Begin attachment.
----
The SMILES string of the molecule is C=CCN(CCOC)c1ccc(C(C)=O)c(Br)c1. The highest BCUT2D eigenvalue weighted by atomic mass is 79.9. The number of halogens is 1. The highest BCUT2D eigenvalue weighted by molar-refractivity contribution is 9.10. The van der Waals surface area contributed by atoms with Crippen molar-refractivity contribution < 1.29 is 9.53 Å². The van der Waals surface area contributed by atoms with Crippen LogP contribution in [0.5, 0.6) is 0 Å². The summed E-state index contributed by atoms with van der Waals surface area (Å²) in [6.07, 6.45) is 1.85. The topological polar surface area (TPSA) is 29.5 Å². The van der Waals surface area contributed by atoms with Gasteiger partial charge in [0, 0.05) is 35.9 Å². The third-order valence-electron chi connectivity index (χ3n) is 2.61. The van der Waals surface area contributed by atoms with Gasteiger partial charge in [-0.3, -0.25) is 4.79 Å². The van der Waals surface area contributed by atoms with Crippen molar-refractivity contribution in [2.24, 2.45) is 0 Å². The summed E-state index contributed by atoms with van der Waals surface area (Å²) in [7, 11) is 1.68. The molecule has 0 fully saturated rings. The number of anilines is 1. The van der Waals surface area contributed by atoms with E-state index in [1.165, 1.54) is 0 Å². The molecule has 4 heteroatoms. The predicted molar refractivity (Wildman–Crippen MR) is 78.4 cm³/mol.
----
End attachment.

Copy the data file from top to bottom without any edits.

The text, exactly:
The SMILES string of the molecule is C=CCN(CCOC)c1ccc(C(C)=O)c(Br)c1. The highest BCUT2D eigenvalue weighted by atomic mass is 79.9. The number of halogens is 1. The highest BCUT2D eigenvalue weighted by molar-refractivity contribution is 9.10. The van der Waals surface area contributed by atoms with Crippen molar-refractivity contribution < 1.29 is 9.53 Å². The van der Waals surface area contributed by atoms with Crippen LogP contribution in [0.5, 0.6) is 0 Å². The summed E-state index contributed by atoms with van der Waals surface area (Å²) in [6.07, 6.45) is 1.85. The topological polar surface area (TPSA) is 29.5 Å². The van der Waals surface area contributed by atoms with Gasteiger partial charge in [0, 0.05) is 35.9 Å². The third-order valence-electron chi connectivity index (χ3n) is 2.61. The van der Waals surface area contributed by atoms with Gasteiger partial charge in [-0.3, -0.25) is 4.79 Å². The van der Waals surface area contributed by atoms with Crippen molar-refractivity contribution in [2.24, 2.45) is 0 Å². The summed E-state index contributed by atoms with van der Waals surface area (Å²) in [7, 11) is 1.68. The molecule has 0 fully saturated rings. The number of anilines is 1. The van der Waals surface area contributed by atoms with E-state index in [1.165, 1.54) is 0 Å². The molecule has 4 heteroatoms. The predicted molar refractivity (Wildman–Crippen MR) is 78.4 cm³/mol.